To determine the responsiveness of single-limb postural control variables in those with chronic ankle instability (CAI) over 2 weeks without intervention. The variables of interest included the spatial (area of a 95% confidence ellipse) and temporal (average velocity of COP excursions) elements of centre of pressure excursions (COP).Background
Single limb balance assessment using an instrumented force plate is one of the most common assessments of sensorimotor dysfunction associated with CAI. These measures have been used in numerous investigations, but the responsiveness of these measures remains unclear.Methods and Measures
Seventy-seven participants with self-reported CAI participated in this study. CAI was defined in accordance to the International Ankle Consortium guidelines. All participants performed three 10 s trials of single limb balance with eyes open and eyes closed. After a 2 week period, all participants were reassessed. To analyse the spatial and temporal elements of the COP excursions, the area of a 95% confidence ellipse (cm2) and the average resultant velocity (cm/s) were calculated, respectively. The mean of 3 trials in each condition was used for analysis. To analyse the responsiveness, intraclass correlation coefficients (ICC(2,3)), the standard error of measure (SEM), and the minimum detectable change (SEM*21/2) were calculated.Results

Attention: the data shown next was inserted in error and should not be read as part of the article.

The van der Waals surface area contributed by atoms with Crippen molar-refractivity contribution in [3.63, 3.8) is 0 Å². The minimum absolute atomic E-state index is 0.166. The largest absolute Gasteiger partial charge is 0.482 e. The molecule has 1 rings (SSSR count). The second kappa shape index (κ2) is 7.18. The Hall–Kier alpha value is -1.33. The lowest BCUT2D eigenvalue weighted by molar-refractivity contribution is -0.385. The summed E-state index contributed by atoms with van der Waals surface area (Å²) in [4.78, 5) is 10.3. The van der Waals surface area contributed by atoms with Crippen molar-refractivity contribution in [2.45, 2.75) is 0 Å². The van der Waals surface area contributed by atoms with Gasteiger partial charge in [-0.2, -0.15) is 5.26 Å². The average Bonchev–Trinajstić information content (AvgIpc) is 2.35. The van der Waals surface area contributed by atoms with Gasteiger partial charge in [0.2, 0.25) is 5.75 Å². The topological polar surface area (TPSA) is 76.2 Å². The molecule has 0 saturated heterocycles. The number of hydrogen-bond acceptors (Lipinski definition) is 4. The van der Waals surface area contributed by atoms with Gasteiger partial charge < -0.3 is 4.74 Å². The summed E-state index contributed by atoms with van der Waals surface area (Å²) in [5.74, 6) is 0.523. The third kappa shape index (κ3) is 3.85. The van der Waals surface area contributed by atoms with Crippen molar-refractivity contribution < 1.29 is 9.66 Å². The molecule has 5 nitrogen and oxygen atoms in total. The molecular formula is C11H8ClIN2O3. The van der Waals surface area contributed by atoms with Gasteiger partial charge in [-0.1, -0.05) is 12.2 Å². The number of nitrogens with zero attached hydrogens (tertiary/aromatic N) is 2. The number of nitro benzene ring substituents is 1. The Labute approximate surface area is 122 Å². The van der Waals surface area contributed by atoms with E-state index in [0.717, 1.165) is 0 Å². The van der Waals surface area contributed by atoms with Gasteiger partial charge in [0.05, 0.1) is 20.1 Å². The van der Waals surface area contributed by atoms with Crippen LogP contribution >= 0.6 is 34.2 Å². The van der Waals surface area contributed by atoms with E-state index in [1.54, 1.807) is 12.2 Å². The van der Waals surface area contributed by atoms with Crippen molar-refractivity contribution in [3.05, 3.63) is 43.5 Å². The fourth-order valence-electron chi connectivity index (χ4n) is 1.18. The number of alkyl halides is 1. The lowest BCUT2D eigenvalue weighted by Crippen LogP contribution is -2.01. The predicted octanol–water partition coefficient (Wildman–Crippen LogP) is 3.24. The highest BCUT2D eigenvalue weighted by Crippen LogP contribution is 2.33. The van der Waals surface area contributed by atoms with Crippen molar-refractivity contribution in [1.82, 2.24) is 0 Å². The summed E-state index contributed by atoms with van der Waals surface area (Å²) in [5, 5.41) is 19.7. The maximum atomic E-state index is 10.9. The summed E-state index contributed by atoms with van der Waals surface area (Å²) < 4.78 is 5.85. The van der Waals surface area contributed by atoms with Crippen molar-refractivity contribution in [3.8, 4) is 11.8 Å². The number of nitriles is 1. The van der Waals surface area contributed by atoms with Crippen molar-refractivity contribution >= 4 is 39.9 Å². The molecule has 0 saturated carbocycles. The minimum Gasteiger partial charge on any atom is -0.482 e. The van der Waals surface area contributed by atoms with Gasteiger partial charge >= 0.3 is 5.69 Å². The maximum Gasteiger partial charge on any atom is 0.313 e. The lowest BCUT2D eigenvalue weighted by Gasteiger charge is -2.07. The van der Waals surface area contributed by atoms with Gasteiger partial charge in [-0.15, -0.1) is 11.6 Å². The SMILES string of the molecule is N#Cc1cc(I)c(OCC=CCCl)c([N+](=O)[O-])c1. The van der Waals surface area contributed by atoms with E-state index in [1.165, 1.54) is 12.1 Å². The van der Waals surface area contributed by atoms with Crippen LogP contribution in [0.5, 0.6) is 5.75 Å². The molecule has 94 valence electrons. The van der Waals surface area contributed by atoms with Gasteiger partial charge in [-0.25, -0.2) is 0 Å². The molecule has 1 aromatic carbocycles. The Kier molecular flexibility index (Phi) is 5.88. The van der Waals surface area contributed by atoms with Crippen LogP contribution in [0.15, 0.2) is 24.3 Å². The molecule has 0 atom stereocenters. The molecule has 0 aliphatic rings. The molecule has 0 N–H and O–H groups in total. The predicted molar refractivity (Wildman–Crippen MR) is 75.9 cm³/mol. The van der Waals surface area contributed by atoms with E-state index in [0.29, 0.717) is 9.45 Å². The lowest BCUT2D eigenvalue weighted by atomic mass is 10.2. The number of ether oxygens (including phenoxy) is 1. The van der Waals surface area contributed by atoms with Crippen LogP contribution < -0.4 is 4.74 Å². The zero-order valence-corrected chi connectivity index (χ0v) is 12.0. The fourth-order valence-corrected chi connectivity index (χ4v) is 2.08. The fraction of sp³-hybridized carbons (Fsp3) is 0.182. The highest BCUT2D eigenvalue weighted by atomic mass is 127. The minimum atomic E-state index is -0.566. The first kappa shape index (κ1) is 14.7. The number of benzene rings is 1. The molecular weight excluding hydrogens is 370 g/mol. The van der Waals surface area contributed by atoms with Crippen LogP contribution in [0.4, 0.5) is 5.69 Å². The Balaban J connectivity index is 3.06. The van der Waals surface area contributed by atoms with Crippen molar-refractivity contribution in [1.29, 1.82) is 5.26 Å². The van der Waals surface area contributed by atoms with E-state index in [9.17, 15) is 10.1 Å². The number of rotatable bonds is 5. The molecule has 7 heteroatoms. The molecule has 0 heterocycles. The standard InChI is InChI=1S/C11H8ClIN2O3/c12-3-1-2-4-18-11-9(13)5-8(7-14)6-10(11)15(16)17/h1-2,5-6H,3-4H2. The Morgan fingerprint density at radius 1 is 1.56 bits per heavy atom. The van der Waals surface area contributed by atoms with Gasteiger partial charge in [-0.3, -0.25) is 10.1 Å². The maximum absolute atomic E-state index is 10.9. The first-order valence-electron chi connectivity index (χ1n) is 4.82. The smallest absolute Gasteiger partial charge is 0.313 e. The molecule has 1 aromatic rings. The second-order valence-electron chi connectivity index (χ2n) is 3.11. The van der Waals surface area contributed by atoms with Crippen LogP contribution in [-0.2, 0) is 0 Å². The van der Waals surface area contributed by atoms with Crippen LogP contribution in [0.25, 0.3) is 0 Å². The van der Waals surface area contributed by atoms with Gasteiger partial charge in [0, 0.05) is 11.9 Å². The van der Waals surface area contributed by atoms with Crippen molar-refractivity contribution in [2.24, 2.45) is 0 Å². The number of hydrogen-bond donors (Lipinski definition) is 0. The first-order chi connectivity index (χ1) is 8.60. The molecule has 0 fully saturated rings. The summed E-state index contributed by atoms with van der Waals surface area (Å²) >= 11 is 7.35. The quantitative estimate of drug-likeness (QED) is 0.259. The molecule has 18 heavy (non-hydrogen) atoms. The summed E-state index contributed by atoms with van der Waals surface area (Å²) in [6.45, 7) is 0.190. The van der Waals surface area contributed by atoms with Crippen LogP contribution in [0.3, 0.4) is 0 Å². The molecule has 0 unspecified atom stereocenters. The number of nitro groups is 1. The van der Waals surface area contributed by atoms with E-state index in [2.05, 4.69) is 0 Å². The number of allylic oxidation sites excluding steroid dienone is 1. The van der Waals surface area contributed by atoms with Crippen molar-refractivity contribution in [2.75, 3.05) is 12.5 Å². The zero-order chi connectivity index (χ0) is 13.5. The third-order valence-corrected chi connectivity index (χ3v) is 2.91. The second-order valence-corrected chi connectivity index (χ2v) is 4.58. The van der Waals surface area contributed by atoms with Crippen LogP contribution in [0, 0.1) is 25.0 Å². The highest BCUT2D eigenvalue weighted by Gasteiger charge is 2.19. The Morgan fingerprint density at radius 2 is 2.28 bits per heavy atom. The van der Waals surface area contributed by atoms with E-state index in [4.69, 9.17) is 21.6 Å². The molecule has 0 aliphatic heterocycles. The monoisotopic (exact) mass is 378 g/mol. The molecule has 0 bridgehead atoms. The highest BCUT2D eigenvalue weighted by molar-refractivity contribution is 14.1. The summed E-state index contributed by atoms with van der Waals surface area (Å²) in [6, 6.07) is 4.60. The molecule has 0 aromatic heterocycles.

The spatial element of COP excursions displayed strong responsiveness (eyes open ICC=0.78,SEM=1.7 cm2,MDC=1.9 cm2; eyes closed ICC=0.85,SEM=3.9 cm2,MDC=5.6 cm2). Similarly, the temporal element demonstrated excellent responsiveness (eyes open ICC=0.96,SEM=0.4 cm/s,MDC=0.55 cm/s; eyes closed ICC=0.91,SEM=0.8 cm/s,MDC=1.1 cm/s).Conclusion
Based on the results of this study, both the spatial and temporal elements of COP excursions display excellent responsiveness over time in those with CAI. By understanding the normally occurring error associated with these single-limb balance measures, it is possible to determine the clinical meaningfulness of changes associated with injury and rehabilitation in the CAI population. Changes/differences beyond the MDCs associated with this study may be potentially meaningful.